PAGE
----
And from a January ABC News article “ABCNEWS tested the issue with two questions: Half the respondents in this poll were asked if they trust the government to do what's right when it comes to handling national security and the war on terrorism. Sixty-eight percent said yes. The other half were asked if they trust the government to do what's right when it comes to handling social issues like the economy, health care, Social Security and education. Far fewer — 38 percent — said yes.”
On this issue, the Tea Party is decidedly centrist.
Individual Freedoms
A December 2010 poll from Rasmussen Reports clearly shows how important individual freedoms are for Americans; “Among moderate voters, a plurality (48%) agrees with the conservative perspective with a focus on protecting individual rights.” Interestingly, “The widest gap as is often the case is between the Political Class and Mainstream voters. Seventy percent (70%) of those in the Mainstream say the primary role of a government is to protect individual rights. Fifty-one percent (51%) of Political Class voters say insuring fairness and social justice should come first.” Wow. A whopping 70% of the Mainstream class! Those are big numbers.
On this issue, the Tea Party is decidedly centrist.
Personal Responsibility
While polls asking the direct question of how important personal responsibility is in general are hard to find, specific polls show Americans believe in the concept. From a Gallup poll on the subject of personal responsibility in the matter of health care, “89% of Republicans, 64% of independents, and 61% of Americans overall say Americans themselves -- rather than the government -- have the primary responsibility for ensuring that they have health insurance.” Fairly large numbers support the Tea Party position.
Hardly anything that can be called extreme.
Free Markets
No surprise here. According to a GlobalScan poll, the free enterprise system and free market economy is decidedly the best system on which to base the future of the world. In the US, this opinion is shared by 71% of the people surveyed in contrast to 24% who disagree. (Worldwide polling shows 61% agreement as opposed to 28% who disagree.) Concurrence again.
So, concerning all four “planks” of the Tea Party, the majority of the public is clearly in agreement. However, as we know, the Tea Party is vocal in their support or opposition to other specific issues as well. Regarding some of their more important issues-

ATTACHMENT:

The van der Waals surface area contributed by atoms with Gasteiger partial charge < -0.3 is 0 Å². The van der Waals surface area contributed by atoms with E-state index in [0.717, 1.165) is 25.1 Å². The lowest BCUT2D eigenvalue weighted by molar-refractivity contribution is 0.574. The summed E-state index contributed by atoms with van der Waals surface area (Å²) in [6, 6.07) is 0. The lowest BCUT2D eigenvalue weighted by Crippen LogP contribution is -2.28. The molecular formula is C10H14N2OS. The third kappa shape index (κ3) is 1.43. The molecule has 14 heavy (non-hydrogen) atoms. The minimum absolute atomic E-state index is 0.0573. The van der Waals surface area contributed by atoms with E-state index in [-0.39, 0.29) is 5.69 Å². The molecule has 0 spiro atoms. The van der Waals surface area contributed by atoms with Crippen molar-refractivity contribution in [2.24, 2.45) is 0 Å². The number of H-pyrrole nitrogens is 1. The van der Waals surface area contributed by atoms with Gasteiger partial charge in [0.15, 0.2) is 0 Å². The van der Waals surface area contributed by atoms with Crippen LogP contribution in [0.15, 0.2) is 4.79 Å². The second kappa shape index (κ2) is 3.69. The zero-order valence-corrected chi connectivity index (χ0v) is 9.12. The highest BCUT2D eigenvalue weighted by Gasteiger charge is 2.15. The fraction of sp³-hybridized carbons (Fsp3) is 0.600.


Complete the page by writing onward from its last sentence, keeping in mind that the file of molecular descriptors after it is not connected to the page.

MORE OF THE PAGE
• A July 11 CNN/ORC poll shows that 66% of the respondents support Cut, Cap, and Balance.
• In the same poll, 74% Support a Balanced Budget Amendment.
• On the budget deficit, many would agree that the Tea Party believes in the cuts-only or mostly spending cuts approach. According to the following chart from Gallup, 67% think the deficit should be reduced by only or mostly spending cuts. Even those who believe in spending cuts alone account for 26%. Hardly extremist.
CNN poll, January 2011, 71% of people want to cut spending in general (although they don’t agree as to what should necessarily be cut)
• Finally, from an LA Times article; “according to most polls, about 20% of voters are liberal, substantially less than the about 40% who identify themselves as conservative.”
So how is it the Tea Party is labeled extremist when, on virtually all their important issues, the evidence is clear that most Americans are in substantial agreement with them? And why did a Gallup survey conducted April 20-23 of this year, find that only 30 percent of Americans describe themselves as Tea Party supporters?
Clearly, the American public has been mislead by the MSM and by the propensity of liberal politicians who customarily preach the left-wing viewpoint to hurl charges of racism or other unflattering adjectives at anyone who does not agree with them. Serious misunderstanding of the Tea Party and the American people is apparent in Nancy Pelosi’s famous comment referring to the Tea Party movement as astroturf instead of grassroots.
The result of this misrepresentation is the marginalization of the Tea Party to segments of the American public who pay little attention to politics and believe what they hear on the 6:00 news at dinnertime. It’s time the “tea baggers” passionately disclaim the extremist label. People who make that claim should be stopped in their tracks immediately, and the conversation should cease until that claim is contested.
No, the Tea Party is not extreme. It is merely the “Silent Majority” no longer being silent.